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So to start the story off I just have to say that I wasn’t happy with the original carburetors and they were pretty damaged so I decided to get a little crafty and make a single carburetor conversion. Now This was a pretty interesting process but I think I got pretty lucky time wise. This only took me six hours to complete and I figured out the jetting pretty fast(Due to having a O2 sensor and a stockpile of spark plugs) So I have a Harley Davidson CV 40 made by keihin with a 48 Slow/idle jet, 165 Main jet And a few spacers for the needle. I’m getting good performance, good idle no fluctuations, Phenomenal throttle response, Amazing gas mileage (Surprisingly) And extremely fast cold starts (Warm starts are instantaneous)
Eventually I’m going to screw around with the manifold a little bit more so I can tuck the carburetor in a bit, But other than that everything has been working amazing. And I will have more updates soon!
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Just a sidenote nothing is currently on in these pictures. Everything is just resting in place because I am Currently maintenance in the carburetor (Diaphragm popped)
 

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VN 750 1994 RED/BLACK/SILVER
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Interesting experiment, perhaps the VN 750 will respond well to a single-carburettor conversion?.
The whole "V" twin engine motorcycle, is a new experience for me!

British twins were always made in single and twin carburettors versions, BSA, Triumph, Norton, Royal Enfield, in every case the single carburettors model was seen as the "Cooking" version and the twin-carburettored version the "Sports" machine, but that is as much marketing on paper as it is performance on the road. In every case, the latter machine would give you a better quarter of a mile figure and top-end speed, but on the road, economy, flexibility and smooth running, could be sacrificed. The golden rule for performance was an exhaust pipe and carburettor for each cylinder even in a multi-cylindered plot, aping racing machine were WOT performance is important. In real life riding the "cooking" versions, often out performed the tuned up versions on the twisted back roads of the English countryside, because of the "sweetness" of the engine's flexibity and the fact that multiple carburettors are difficult to balance and synch and get the engine in the right spot on, state of tune.. In real riding conditions flexibity, is what is needed over "balls-out"performance, as most of the time. Ike's are ridden at modest speeds.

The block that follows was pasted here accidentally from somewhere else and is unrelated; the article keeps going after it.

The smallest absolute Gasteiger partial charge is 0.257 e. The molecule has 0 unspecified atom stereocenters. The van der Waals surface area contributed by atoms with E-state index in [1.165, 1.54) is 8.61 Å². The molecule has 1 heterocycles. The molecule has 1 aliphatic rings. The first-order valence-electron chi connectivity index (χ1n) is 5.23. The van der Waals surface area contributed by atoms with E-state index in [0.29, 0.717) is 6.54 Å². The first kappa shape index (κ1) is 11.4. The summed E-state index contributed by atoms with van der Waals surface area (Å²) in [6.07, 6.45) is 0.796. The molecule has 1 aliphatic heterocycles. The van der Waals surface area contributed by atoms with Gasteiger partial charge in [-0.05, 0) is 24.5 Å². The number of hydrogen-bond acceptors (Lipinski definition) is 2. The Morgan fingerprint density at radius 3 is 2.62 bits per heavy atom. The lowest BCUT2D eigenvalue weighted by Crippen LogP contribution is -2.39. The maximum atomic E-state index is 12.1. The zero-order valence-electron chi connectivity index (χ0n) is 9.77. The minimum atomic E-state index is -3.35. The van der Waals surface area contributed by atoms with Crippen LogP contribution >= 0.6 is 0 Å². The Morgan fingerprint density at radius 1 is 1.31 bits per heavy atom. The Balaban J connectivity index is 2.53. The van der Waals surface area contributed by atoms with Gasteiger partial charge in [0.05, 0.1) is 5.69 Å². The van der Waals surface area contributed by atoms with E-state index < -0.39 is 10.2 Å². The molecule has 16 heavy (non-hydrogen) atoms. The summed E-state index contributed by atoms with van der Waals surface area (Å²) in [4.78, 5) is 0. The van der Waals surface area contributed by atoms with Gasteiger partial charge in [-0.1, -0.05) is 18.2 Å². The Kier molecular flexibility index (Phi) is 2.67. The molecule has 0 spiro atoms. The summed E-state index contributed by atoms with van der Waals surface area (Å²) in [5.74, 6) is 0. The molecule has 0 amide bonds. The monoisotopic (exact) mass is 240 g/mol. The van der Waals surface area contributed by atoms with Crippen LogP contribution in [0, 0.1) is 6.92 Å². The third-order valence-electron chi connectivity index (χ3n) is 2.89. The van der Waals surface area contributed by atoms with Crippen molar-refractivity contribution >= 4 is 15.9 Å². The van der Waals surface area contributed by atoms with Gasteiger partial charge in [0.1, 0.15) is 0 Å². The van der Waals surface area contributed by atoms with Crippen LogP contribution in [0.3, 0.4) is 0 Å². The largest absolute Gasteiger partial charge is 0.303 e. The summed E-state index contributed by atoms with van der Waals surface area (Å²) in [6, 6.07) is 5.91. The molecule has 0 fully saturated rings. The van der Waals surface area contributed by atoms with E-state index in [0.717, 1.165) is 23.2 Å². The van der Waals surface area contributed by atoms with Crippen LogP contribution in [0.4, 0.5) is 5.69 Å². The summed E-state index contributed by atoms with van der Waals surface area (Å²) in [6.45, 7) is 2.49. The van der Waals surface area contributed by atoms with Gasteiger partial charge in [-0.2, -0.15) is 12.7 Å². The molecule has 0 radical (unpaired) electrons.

Here in Britain, handling and flexibity was of vital importance, because of the nature of our roads, these days there are more and more dual carriageways and bland motorways, I once remember a South African rider telling me the first corner, nearest to him was 200 miles away!
Some multi-cylinder engines run, as four combined singles, BMC Mini are a good example of this from a tuning point of view. Where other multi- cylinder engines, run as true multi's. Engine characteristics is a fascinating topic, to me anyway! Best of luck, could the diaphragm, have blown out through differing engine internal pressures?
 
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